South Africa will be looking to learn from the Black Caps when they walk onto the Basin Reserve for day two of the second Test today.
Anchored by Henry Nicholls' maiden Test century, the Black Caps were dismissed for 268, part-time spinner JP Duminy proving the main destroyer for the Proteas with 4 for 47.
Bowled out half an hour before stumps, the Black Caps made the most of their chances in removing both South African openers cheaply in the seven overs available to them.
With Stephen Cook removed by Tim Southee for three, and Dean Elgar by Colin de Grandhomme for nine - both caught by Jimmy Neesham at second slip - to finish the day on 24-2.
Duminy says the match is evenly poised, and expects Friday to feature as a key day as both sides hunt a win after the rain-disrupted first Test in Dunedin ended in a draw.
"I think tomorrow's going to be a big day in terms of where this Test match goes," Duminy said.
"We're going to have to graft hard as a batting unit. The first hour's going to be crucial - there'll still be a hint of swing with Southee there, so we're going to have to bat well."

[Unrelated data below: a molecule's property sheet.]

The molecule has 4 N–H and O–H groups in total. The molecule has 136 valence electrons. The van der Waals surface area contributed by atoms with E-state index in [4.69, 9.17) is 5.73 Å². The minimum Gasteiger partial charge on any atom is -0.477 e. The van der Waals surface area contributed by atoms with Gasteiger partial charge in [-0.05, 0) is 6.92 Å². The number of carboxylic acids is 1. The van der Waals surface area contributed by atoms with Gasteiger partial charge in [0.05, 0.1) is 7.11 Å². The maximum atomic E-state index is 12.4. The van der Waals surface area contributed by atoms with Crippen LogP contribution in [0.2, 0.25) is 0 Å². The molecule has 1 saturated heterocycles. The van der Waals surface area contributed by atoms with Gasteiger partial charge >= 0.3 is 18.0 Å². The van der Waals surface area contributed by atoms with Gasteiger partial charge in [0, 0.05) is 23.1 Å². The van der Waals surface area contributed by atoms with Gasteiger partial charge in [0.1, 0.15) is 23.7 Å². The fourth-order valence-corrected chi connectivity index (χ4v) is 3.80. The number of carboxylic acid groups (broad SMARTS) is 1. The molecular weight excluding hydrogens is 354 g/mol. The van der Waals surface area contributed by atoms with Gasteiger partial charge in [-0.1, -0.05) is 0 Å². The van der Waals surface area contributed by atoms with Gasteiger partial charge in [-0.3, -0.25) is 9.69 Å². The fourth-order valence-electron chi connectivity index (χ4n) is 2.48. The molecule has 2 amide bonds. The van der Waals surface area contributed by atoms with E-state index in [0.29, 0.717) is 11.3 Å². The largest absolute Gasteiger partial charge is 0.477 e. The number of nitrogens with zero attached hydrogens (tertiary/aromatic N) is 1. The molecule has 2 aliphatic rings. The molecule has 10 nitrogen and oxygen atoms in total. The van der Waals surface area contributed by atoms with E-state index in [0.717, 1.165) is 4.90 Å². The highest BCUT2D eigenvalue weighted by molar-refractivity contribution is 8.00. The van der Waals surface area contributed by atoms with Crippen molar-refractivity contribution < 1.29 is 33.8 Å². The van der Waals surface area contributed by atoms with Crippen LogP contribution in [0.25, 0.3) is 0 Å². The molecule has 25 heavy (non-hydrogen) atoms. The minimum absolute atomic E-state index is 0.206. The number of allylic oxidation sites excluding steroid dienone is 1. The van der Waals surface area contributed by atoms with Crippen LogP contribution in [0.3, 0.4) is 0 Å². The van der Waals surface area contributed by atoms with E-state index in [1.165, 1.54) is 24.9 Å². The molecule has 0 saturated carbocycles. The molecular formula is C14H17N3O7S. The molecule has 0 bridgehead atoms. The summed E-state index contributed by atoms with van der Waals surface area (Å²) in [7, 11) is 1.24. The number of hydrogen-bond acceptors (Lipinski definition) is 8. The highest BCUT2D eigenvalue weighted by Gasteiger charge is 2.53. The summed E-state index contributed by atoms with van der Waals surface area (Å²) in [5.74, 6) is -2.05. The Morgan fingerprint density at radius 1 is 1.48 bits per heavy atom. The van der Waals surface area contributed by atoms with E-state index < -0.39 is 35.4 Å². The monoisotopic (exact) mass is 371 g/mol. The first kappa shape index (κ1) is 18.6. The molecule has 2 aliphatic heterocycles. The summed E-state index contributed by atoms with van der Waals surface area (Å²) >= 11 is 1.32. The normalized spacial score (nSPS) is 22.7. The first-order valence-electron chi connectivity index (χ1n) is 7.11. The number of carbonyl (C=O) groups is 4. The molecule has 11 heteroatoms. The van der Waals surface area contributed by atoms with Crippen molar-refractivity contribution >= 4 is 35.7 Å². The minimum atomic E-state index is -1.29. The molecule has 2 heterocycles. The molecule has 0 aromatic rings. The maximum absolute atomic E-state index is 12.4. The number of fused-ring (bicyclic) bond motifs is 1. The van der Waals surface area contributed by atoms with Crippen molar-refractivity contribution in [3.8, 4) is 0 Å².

Duminy says there are a few key lessons the Proteas can take into the second day, with Nicholls' application in compiling his maiden Test century leading the way.
The 25-year-old left-hander came to the wicket late in the morning on day one, with the Black Caps teetering at 21-3 after losing opener Tom Latham (8), skipper Kane Williamson (2) and Neil Broom without scoring.
His 118 spanned three sessions, underpinned a 116-run sixth wicket stand with wicketkeeper BJ Watling, came off 161 balls and included 15 boundaries.
"To come out and play as positively as he did is probably the way to go on a surface like that," Duminy said.
"He never backed off at any stage, always looked to play his shots and be positive, and on a wicket like that, it's probably a recipe for success.
"Hopefully, we can take something out of that."